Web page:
Tibor's Musings

Programming: Engineering or Poetry?

Is programming more like an engineering or it is more like an art?

I just came across a recent interview of Richard Gabriel for java.sun.com where he precisely pushes against considering programming as a sole engineering activity, underlines the role of creativeness and diversity and makes parallels between writing programs and writing poetry. An excerpt:

Traditions of computer science and software engineering have tried to turn all aspects of software creation into a pure engineering discipline, when they clearly are not. [...] Writing software should be treated as a creative activity. [...] My view is that we should train developers the way we train creative people like poets and artists.

—Richard Gabriel, "The Poetry of Programming" http://java.sun.com/features/2002/11/gabriel_qa.html

Let me give you a chess analogy.

If you learn chess, there are a couple of theoretically known patterns like the king opposition in K+P endings, good-vs-bad bishop, etc. This corresponds to the good ol' "engineering knowledge". But you cannot just go ahead and try to blindly apply these principles in the real game. You need a lot of creativity to apply them, and more so even to discover these patterns in the game. The games where players like Botvinnik apply the "engineering principles" are not devoided of creativity. They are very creative, fascinating and very pedagogical. I like them since they make an impression that chess is actually very simple. But the most spectacular chess games are not these ones. The most spectacular games are those where players manage to get outside of the thinking mood of usual "engineering patterns", get out of the ordinary, and think different. This is the "artistic part" of chess playing. It goes hand-in-hand with the "engineering part"; the chess could not be diminished to either of these aspects.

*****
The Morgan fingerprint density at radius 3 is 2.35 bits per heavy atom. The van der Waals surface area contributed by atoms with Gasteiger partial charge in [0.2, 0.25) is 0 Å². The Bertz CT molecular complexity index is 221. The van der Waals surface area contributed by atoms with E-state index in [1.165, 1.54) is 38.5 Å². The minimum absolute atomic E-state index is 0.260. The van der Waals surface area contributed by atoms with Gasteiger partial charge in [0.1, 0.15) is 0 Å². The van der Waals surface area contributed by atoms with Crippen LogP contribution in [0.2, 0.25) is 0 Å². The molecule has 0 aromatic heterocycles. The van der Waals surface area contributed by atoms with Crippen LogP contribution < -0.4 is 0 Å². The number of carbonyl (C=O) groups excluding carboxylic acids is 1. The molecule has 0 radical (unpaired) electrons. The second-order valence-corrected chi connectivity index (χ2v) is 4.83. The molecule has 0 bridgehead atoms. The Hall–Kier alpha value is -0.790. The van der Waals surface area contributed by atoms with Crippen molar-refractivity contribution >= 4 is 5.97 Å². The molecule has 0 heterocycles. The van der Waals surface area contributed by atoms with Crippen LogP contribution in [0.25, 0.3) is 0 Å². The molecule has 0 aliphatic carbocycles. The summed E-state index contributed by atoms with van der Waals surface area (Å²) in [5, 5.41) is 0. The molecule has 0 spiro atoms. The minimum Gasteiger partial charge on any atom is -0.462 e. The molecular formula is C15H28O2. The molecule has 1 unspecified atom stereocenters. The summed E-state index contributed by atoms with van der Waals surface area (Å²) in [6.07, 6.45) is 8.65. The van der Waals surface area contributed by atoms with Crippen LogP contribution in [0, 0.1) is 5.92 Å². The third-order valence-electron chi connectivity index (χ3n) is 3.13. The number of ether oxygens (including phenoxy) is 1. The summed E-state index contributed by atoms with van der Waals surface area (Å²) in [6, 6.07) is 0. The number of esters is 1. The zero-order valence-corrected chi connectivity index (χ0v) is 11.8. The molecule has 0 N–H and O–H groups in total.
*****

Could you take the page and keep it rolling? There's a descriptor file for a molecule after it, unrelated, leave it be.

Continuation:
To get back to Richard Gabriel's analogy, the usual advice to somebody learning chess is to study a book or two on the theory and patterns, but not to overdo it: one profits much more by playing a lot and by studying the games of Grandmasters. Which is exactly what Richard Gabriel says that people do when studying poetry. The art of chess looks closer to the art of poetry than to the art of bridge building. He argues that this is the case for the art of computer programming too, where the creativity and the diversity factor is often overlooked in profit of usual engineering mood. I cannot but subscribe to this plea for diversity and creativity. That's why I like the freedom and power of Lisp or Python and why I dislike the "narrow-mindedness" of Java's point of view. Freedom to think different is the path to really excellent chess games, excellent poems, and excellent programs!